There are many different factors that go into creating a successful website. The design first and foremost is what captures the attention, but there is a lot more to consider. Having a website that looks great is a waste of time if your visitors have left before the page has even loaded. That’s why we need to consider what’s “Under the hood” and how a website is correctly put together. This can be broken down into 4 categories;
In this blog we’re going to look specifically at page speed; the importance of having fast load times and how we ensure every site we build is produced with speed and efficiency as a fundamental aspect.
Firstly, let’s talk about what makes a website. A website is a collection of files, scripts, media and content that is stored on a server. The main script of the website will tell the internet browser what files, media and content to load and how to arrange these elements on the page. Once the browser has loaded all the elements and they’re all in the right the place and interactive to user input, the page is considered fully loaded.
The time it takes a web page to load is one of the top-ranking factors when it comes to user experience. Page speed can be affected and often slowed down by incorporating more complex design and functionality, but when it comes down to it, users would rather have less bells and whistles and shorter wait times. As the complexity of websites increase as new technologies become available, website load times have, on average gone up in recent years. In 2016 Pingdom, a website used for measuring page speed generated stats of websites that had used their tool for that year and gave some surprising results.
If we compare this with the 2018 expected standards of users which according to google show 53% of users expect a website to be loaded within 3 seconds and will abandon it if not. We can see that the majority of sites in the web (or at least those that used the Pingdom tool) are hugely underperforming vs these expectations. Infact, as page loading times increase, the bounce rate (Rate at which users will abandon waiting for a page to load or leave as soon as it does) increases exponentially with it, with a wait time of over 10 seconds resulting in an increased bounce rate of 123%.Source: Google/SOASTA Research, 2017.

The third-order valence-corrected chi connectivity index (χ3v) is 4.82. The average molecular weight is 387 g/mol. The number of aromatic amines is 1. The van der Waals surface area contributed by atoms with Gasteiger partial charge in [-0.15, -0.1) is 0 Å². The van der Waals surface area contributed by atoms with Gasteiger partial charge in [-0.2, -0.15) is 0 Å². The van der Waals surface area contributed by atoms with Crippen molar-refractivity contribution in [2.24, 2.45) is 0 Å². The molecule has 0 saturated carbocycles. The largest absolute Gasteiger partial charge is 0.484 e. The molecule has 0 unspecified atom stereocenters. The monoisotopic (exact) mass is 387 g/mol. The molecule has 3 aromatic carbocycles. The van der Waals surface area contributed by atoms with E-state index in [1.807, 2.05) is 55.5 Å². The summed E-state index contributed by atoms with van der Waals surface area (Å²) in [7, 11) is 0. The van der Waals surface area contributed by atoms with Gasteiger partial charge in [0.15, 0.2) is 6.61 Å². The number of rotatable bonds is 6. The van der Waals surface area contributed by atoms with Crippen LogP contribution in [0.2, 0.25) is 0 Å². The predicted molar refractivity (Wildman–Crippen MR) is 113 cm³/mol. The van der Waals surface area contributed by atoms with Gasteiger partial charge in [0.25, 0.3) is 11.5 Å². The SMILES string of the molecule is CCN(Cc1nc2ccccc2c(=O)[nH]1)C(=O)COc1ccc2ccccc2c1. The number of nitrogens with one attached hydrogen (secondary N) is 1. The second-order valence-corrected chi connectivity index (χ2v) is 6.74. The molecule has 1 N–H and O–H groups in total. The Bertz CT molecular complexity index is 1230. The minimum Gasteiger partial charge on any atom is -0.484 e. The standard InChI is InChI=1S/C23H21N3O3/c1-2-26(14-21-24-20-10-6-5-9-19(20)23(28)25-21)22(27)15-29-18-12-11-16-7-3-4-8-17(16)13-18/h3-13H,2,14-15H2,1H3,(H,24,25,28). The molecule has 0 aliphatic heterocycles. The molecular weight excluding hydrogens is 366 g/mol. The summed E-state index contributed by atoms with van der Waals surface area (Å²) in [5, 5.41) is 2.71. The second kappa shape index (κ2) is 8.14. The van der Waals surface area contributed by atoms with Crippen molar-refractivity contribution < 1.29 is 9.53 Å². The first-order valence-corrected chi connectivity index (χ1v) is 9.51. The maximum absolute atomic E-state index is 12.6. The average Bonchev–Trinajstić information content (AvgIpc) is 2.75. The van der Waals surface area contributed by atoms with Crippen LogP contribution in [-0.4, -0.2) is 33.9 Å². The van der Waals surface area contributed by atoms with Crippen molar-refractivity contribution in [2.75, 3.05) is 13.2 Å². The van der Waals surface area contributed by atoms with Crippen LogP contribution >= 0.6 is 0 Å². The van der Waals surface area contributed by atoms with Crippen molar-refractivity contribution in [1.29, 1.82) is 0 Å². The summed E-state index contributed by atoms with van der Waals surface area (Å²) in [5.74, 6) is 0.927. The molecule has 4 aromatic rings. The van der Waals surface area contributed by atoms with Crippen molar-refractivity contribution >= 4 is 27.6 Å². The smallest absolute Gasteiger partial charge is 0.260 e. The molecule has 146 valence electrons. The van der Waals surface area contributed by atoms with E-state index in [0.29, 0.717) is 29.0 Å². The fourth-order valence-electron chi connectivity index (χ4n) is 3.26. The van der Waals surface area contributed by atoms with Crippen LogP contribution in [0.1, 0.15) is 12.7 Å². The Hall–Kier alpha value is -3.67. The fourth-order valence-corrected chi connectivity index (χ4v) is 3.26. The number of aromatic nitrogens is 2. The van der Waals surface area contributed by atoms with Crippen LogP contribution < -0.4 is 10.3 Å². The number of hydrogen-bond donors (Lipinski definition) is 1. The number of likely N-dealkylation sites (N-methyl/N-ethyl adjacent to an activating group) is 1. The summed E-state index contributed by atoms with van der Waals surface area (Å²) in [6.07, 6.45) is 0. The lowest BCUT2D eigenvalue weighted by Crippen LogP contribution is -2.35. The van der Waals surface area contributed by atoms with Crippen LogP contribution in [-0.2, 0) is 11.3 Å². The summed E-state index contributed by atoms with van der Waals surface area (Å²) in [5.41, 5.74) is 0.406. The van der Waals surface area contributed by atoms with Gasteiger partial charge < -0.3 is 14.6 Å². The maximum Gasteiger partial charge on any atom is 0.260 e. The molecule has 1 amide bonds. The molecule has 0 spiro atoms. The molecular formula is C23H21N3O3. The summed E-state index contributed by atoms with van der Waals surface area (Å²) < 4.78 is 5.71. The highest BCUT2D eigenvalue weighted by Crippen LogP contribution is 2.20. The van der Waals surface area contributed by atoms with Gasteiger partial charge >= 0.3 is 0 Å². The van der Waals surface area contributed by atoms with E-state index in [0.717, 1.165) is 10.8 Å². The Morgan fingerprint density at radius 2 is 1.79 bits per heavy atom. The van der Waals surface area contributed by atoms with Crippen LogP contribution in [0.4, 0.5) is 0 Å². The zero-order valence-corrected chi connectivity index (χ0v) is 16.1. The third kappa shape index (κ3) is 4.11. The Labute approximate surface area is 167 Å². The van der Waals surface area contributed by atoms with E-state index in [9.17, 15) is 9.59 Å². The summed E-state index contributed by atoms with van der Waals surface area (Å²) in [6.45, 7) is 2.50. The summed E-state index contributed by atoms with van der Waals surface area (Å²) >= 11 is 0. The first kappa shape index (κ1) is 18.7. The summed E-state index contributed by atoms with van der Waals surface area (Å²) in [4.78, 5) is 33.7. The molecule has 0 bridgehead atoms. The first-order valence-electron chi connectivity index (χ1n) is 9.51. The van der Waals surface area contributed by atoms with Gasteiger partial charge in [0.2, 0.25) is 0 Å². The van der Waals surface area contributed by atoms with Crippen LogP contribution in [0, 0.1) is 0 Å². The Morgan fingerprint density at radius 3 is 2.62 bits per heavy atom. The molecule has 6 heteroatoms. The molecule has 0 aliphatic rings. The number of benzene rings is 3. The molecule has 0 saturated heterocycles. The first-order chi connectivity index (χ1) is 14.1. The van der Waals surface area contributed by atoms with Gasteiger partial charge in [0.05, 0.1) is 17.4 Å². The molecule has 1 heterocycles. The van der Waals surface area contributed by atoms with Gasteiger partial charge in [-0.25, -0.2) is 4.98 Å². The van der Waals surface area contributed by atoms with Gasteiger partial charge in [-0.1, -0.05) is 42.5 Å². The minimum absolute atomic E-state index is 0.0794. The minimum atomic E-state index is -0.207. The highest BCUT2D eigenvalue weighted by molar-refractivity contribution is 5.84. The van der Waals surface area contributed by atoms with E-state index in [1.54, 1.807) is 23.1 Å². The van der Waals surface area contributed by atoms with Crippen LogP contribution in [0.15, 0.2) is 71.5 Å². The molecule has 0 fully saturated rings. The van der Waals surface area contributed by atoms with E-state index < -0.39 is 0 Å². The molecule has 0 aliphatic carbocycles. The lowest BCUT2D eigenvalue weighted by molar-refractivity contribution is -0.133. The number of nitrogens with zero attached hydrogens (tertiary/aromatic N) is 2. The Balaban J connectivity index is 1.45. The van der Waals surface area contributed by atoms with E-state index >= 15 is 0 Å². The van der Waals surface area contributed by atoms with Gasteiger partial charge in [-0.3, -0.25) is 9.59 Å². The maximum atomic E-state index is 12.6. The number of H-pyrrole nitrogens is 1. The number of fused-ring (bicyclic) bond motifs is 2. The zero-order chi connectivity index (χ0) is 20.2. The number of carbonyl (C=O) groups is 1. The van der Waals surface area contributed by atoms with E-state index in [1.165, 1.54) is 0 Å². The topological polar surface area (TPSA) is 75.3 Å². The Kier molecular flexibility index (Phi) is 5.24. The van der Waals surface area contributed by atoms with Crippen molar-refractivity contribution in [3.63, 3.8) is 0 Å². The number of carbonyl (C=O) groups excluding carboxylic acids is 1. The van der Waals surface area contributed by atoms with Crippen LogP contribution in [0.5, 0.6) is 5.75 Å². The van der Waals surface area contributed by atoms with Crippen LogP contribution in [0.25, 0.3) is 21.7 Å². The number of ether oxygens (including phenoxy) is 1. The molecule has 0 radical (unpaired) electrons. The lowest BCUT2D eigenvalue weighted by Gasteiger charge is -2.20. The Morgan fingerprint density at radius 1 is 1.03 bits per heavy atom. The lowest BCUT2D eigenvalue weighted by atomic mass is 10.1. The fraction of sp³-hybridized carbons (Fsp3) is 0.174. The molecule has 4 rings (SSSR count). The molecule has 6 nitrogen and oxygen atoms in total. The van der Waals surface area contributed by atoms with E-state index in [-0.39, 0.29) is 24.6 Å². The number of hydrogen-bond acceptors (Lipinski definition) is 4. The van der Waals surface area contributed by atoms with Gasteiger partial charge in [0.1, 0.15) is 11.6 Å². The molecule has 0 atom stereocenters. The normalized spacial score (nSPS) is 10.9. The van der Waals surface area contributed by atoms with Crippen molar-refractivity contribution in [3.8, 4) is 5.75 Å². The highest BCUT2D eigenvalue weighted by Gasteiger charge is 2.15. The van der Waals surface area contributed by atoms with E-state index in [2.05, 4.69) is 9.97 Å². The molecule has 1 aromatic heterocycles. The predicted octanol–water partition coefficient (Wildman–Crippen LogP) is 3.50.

There are several ways to measure page speed, time to first meaningful paint, time to interactive, fully loaded time, total page size and number of requests made to the server. All of these combines to give an overall picture of how the site performs. The easiest to analyse is Page Fully loaded time, Page Size and Total Requests. Generally, the lower you can get the total page size and the lesser the number of HTTP requests to the server, the faster the website will load.
"So what is considered good page speed statistics going in to 2019?" I can hear you asking. Well, every website is different and every site has different requirements, but as a general rule we look for the following
You can view the report at GT Metrix here Room57 Speed Test. Or why don't you give your site a test and let us know how it compares! If you are interested in us improving the speed of your website we offer a website tuning package to get yours up to scratch. Alternatively, if you are interested in a new website, get in touch with us for a no obligation quotation.